CHAPTER 1: Quasars and AGNs

Quasi-stellar objects (QSOs) or quasars are very energetic and ultraluminous objects located at the centers of distant galaxies [1]. In the optical and radio spectrum they show up as point source similar to stars instead of extended source like galaxies, this happens due to their very high luminosity which outshines any other light source in the host galaxy including all the stars [2].
The energy spectra of quasars indicate very large redshift, typically in the range z = 0.2-2.5 but a few reach beyond z = 6, which is an effect due to the expansion of the universe. The redshift parameter z can be defined as, z = (λ - λ0)/ λ0, where λ0 is the wavelength at rest of a spectral line and λ is the observed wavelength [2]. Applying Hubble’s law it can be shown that the greater the redshift of a quasar the farther away it is from earth. The nearest detected quasar is about 250 Mpc from earth and the farthest one being 8600 Mpc [1] [3]. The fact that quasars are at immense distances from earth and are yet visible indicates that they are very luminous objects. For example, quasar 3C 273 has a luminosity of 2.5 X 1040 watts, which is equivalent to 25 trillion Suns (Sun’s luminosity is 3.9 X 1026 watts). The luminosity of quasars can be calculated from its apparent brightness using the inverse square law, b = L/(4πd2), where ‘b’ is the apparent brightness of the source, ‘L’ is luminosity and ‘d’ is distance [1].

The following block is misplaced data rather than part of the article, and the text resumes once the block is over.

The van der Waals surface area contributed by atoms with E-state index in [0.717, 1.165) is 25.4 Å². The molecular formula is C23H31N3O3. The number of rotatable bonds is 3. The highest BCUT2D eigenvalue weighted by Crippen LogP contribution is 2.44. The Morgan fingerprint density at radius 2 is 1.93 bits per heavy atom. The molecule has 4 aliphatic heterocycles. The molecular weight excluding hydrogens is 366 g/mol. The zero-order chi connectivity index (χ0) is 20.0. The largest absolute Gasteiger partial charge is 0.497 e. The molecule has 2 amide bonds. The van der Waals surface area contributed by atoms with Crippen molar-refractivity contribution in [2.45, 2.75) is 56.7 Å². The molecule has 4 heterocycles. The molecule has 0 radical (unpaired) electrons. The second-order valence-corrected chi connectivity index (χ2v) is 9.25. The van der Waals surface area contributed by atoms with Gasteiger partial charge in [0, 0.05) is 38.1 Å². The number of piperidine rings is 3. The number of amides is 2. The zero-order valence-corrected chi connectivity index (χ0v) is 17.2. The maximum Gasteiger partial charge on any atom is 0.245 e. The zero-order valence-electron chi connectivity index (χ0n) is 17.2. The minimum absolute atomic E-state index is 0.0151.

The luminosity of quasars varies in time scales ranging from a year or few months to merely few hours. This change is even more rapid in the X-ray than in optical spectrum. The rapid variability in luminosity sets an upper limit on the volume of quasars. This implies that quasars produce and emit their energy from a very small region [1]. Emission of such huge amount of energy from a small region cannot be powered by nuclear fusion, which converts about 0.5% of mass of an object into energy, like in stars. Quasars are powered by supermassive black holes at their centers, which convert about 10% of mass of an object into energy [4]. In terms of size, quasars can be 10–10,000 times the Schwarzschild radius of the black hole [1]. As matter in the form of dust and gas clouds accelerate towards the black hole, the immense gravitational gradient causes intense heating due to friction. The gas clouds form a circular orbit around the black hole and as these gas clouds are of finite size and, since they move in Keplerian orbit, the inner parts of the gas clouds will orbit faster than the outer parts creating friction between neighboring clouds at different radii and thus losing energy in the form of heat. Consequently the inner parts of the gas clouds will fall further inwards to even smaller orbits and the process will continue until a complete accretion disc is formed around the black hole [5].
Another phenomenon that can be observed in an AGN is the ejection of mass, in the form of jets, in the directions perpendicular to the accretion disc at nearly the speed of light. One suggested mechanism to explain this is that at distances very close to the event horizon of the black hole the accretion disc thickens and forms a pair of opposing funnels. The intense radiation pressure within these funnels causes the matter to accelerate and eject along the rotational axis of the accretion disc. But this model alone fails to explain the formation of the observed jets. Another variant of this model suggests that the magnetic field of the accretion disc plays a vital role in the ejection of jets but yet does not provide a full explanation for the formation of these jets